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Romeo and Juliet: Choose Your Own Ending

Aligning the Fates for Tragical Mirth

By William Shakespeare, Ann Fraistat, and Shawn Fraistat
Valley Shakespeare Festival, Tavern 1757, Seymour, Connecticut

Thursday, February 15, 2018, Table 5 next to the bar on one side of square banquet room
Directed by Tom Simonetti

Romeo resists. Mercutio and Benvolio try to convince him to join them at Capulet's party, but "My mind misgives," Romeo says. "Some consequence yet hanging in the stars shall bitterly begin his fearful date with this night's revels and expire the term of a despisèd life closed in my breast by some vile forfeit of untimely death."

"Or not," replies Mercutio. "I mean, you don't know that." Romeo ponders this a moment. "I suppose it depends on whether or not people make terrible decisions," Romeo says.

Tybalt in black shirt, Juliet in peach dress over white shirt, Benvolio, script in hand and wearing blue and yellow checked shirt and jeans crouches down behind Juliet, patrons sitting at tables on the perimeter and a bar to the right
Tybalt (Jack D. Martin) addresses Juliet (Ella Smith) as Benvolio (Sam Plattus) hides in Valley Shakespeare Festival's production of Romeo and Juliet, Choose Your Own Ending, an adaptation of William Shakespeare's play by Ann Fraistat and Shawn Fraistat at Tavern 1757. Photo by Kayleih Mihalko, Valley Shakespeare Festival.

He doesn't mean his decisions; he means ours, those made by the audience at this Valley Shakespeare Festival production of Romeo and Juliet: Choose Your Own Ending, the cleverly comic adaptation of William Shakespeare's tragedy by the sister-and-brother writing team Ann and Shawn Fraistat. The play pauses at three points for the audience to vote on a decision Romeo must make, leading to eight different endings, ranging from the standard Romeo and Juliet dying to just Benvolio dying (but not quite dead yet), to nobody dying, to everybody dying. The Fraistats start with Shakespeare's text and mix in verses from his other plays and sonnets plus many of their own lines, including liberal use of mature language and sexual connotations, to create cheeky internal commentary on the play itself.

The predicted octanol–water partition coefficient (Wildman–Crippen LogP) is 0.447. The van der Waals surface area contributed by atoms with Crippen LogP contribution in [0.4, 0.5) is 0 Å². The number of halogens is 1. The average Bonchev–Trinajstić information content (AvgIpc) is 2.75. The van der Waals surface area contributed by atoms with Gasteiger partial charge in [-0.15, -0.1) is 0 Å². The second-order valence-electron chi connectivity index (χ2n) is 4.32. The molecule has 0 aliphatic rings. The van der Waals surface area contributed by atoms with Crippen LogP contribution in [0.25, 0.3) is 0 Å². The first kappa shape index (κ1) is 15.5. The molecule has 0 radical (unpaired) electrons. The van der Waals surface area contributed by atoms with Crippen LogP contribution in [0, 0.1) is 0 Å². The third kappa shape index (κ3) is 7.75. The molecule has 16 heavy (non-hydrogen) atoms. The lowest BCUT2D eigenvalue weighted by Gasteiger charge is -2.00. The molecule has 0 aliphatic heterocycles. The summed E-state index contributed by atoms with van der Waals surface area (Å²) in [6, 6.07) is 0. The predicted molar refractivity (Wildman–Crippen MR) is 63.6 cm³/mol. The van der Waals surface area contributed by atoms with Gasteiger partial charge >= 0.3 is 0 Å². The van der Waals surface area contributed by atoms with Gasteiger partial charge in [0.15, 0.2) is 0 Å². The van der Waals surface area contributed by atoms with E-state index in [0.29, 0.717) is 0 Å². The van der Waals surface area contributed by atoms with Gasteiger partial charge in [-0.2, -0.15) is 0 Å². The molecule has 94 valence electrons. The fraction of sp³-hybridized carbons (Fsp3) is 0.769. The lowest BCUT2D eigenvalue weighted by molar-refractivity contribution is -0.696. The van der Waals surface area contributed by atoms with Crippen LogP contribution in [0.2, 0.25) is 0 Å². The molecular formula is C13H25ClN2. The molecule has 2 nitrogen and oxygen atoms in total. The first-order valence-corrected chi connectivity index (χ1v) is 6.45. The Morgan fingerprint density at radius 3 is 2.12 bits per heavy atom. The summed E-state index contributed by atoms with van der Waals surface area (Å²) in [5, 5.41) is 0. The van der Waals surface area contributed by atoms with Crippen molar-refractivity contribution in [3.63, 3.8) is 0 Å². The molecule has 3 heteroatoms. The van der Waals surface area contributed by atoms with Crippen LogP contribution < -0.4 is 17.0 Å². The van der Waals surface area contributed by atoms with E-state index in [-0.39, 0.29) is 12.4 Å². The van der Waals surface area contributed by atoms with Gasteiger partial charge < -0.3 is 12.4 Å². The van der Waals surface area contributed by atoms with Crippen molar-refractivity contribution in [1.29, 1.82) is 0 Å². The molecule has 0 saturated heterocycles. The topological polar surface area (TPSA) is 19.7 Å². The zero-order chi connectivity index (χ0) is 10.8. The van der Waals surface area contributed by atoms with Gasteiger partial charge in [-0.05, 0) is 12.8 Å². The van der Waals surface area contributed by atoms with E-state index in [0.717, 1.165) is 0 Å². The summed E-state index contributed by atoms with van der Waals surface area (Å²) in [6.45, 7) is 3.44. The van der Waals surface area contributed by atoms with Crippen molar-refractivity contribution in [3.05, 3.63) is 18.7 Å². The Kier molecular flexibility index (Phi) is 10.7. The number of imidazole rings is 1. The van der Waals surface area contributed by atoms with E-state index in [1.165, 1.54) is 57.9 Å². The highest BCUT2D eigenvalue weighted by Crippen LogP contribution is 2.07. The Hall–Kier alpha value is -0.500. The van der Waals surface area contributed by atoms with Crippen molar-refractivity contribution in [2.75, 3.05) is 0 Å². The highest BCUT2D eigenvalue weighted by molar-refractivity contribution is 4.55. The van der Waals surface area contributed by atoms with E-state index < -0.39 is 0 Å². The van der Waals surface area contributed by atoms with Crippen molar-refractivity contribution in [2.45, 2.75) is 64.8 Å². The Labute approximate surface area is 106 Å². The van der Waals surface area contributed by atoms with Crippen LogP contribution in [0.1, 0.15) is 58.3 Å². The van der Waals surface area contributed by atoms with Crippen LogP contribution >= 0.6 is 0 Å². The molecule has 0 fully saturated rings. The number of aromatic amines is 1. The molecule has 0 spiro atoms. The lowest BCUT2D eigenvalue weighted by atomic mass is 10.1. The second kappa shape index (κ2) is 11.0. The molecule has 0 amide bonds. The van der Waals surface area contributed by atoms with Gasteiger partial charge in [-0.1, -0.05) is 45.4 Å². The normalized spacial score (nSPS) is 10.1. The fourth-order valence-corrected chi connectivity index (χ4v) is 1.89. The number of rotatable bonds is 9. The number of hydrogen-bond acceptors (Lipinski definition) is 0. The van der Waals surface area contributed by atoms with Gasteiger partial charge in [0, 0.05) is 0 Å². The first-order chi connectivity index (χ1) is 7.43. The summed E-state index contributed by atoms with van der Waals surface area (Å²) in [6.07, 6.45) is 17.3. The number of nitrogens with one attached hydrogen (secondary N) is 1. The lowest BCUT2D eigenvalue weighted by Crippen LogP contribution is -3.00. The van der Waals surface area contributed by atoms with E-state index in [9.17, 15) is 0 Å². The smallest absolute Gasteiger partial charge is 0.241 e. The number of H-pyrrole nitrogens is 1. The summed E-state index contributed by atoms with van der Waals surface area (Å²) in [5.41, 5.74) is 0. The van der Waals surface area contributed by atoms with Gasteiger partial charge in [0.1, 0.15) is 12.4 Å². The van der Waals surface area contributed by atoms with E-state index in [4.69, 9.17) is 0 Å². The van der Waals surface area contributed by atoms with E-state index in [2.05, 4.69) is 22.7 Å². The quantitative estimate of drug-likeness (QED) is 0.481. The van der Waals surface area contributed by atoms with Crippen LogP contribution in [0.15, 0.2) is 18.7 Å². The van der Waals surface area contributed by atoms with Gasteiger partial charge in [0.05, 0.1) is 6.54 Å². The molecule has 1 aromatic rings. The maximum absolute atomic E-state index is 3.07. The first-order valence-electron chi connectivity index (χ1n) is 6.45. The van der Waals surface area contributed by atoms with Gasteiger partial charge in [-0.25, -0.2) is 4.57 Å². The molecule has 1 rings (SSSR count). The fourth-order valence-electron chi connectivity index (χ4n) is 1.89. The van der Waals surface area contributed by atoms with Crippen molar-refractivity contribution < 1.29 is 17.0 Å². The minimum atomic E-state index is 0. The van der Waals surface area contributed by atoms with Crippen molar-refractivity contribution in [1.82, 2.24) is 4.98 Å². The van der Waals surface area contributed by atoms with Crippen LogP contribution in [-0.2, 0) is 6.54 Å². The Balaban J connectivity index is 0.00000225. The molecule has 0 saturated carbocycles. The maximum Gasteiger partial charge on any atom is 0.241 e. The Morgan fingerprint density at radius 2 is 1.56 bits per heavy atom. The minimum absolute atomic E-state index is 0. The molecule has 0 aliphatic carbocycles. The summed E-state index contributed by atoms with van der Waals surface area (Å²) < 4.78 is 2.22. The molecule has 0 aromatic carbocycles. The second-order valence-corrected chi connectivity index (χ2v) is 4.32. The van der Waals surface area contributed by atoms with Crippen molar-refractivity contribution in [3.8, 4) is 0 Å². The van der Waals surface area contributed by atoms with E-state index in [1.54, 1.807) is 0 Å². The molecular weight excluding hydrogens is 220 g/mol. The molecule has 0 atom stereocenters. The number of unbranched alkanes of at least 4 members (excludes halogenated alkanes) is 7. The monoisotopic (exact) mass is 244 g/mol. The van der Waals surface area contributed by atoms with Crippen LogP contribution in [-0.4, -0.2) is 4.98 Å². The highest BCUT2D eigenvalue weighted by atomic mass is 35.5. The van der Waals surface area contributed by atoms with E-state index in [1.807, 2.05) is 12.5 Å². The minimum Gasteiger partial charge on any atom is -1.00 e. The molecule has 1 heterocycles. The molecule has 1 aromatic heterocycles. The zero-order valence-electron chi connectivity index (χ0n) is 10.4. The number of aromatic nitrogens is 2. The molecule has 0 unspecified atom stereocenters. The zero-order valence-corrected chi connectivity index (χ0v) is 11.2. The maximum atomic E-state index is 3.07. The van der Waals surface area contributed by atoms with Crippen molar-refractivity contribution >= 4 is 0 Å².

In other words, it's a perfect piece to play in a bar, which is the venue for this production: the upstairs banquet room (with its own bar) at Tavern 1757 in Seymour, Connecticut. Members of this six-person cast plus Director Tom Simonetti, Valley Shakespeare Festival's artistic director, contend that taverns are the right setting for any and all Shakespeare plays, be they quirky adaptations or original texts. Valley Shakespeare Festival, founded in 2013 in Shelton, Connecticut, stages free Shakespeare in a city park in the summers and tours to area schools, senior citizen centers, and homeless shelters throughout the year. The company also has staged several Shakespeare plays in bars, including The Merry Wives of Windsor (think about that: Falstaff standing at the bar as he describes being carried in a buck basket of greasy clothes and dumped in the river) and Titus Andronicus (think about that: Lavinia with bloody stumps where her hands should be, wandering among the tables of patrons, and I won’t even mention the meat pies—oops).

For this one-night-only performance of Romeo and Juliet: Choose Your Own Ending, the cast has had only 2 1/2 days of rehearsal. The play runs just over an hour, but the actors had to work through all eight tracks, not knowing which ending the audience would send them to. Every actor except Ella Smith playing Juliet has scripts in hand, but without this visual clue you wouldn't know that any are not off-book: The dialogue runs smoothly, the pace is quick, and the actors, wearing everyday clothes from their own wardrobes, are fully immersed in their characters.

This is true even when they directly address the audience, either with ad libs (Jeremy Funke playing Mercutio switches out "lawyer" for "architect" during the Queen Mab speech to reference a member of the audience) or in scripted moments. The characters don't let the audience forget its grave responsibility, starting with Romeo's comment in that first scene about people making terrible mistakes. At one point, Rosaline (Jessica Breda) comments that she has a one-in-four chance that she'll kill herself. "One in four?" Juliet asks. "One in four," Rosaline replies, Breda pointing around to the audience. She becomes more urgent in a later scene when she says, "If this keeps up, I might just kill myself." "Odds?" asks Romeo (Killian Meehan). "Now it's one in two," Rosaline replies, and, with a glare to the audience, Breda continues the line, "Don't f*** this up."